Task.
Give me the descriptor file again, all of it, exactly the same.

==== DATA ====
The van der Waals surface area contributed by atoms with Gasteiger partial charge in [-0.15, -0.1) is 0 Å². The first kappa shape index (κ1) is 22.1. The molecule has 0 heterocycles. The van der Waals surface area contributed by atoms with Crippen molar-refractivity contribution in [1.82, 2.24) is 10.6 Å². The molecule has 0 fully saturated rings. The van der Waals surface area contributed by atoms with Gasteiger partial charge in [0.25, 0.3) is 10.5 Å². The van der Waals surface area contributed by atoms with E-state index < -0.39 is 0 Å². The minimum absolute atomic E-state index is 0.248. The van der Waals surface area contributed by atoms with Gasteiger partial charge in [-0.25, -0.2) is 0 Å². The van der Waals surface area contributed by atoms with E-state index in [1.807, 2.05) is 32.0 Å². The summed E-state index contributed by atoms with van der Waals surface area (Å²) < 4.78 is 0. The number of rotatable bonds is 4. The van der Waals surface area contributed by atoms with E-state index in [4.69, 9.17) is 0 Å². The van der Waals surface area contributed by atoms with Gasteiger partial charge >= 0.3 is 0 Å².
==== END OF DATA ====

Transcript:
The van der Waals surface area contributed by atoms with Gasteiger partial charge in [-0.15, -0.1) is 0 Å². The first kappa shape index (κ1) is 22.1. The molecule has 0 heterocycles. The van der Waals surface area contributed by atoms with Crippen molar-refractivity contribution in [1.82, 2.24) is 10.6 Å². The molecule has 0 fully saturated rings. The van der Waals surface area contributed by atoms with Gasteiger partial charge in [0.25, 0.3) is 10.5 Å². The van der Waals surface area contributed by atoms with E-state index < -0.39 is 0 Å². The minimum absolute atomic E-state index is 0.248. The van der Waals surface area contributed by atoms with Gasteiger partial charge in [-0.25, -0.2) is 0 Å². The van der Waals surface area contributed by atoms with E-state index in [1.807, 2.05) is 32.0 Å². The summed E-state index contributed by atoms with van der Waals surface area (Å²) < 4.78 is 0. The number of rotatable bonds is 4. The van der Waals surface area contributed by atoms with E-state index in [4.69, 9.17) is 0 Å². The van der Waals surface area contributed by atoms with Gasteiger partial charge >= 0.3 is 0 Å².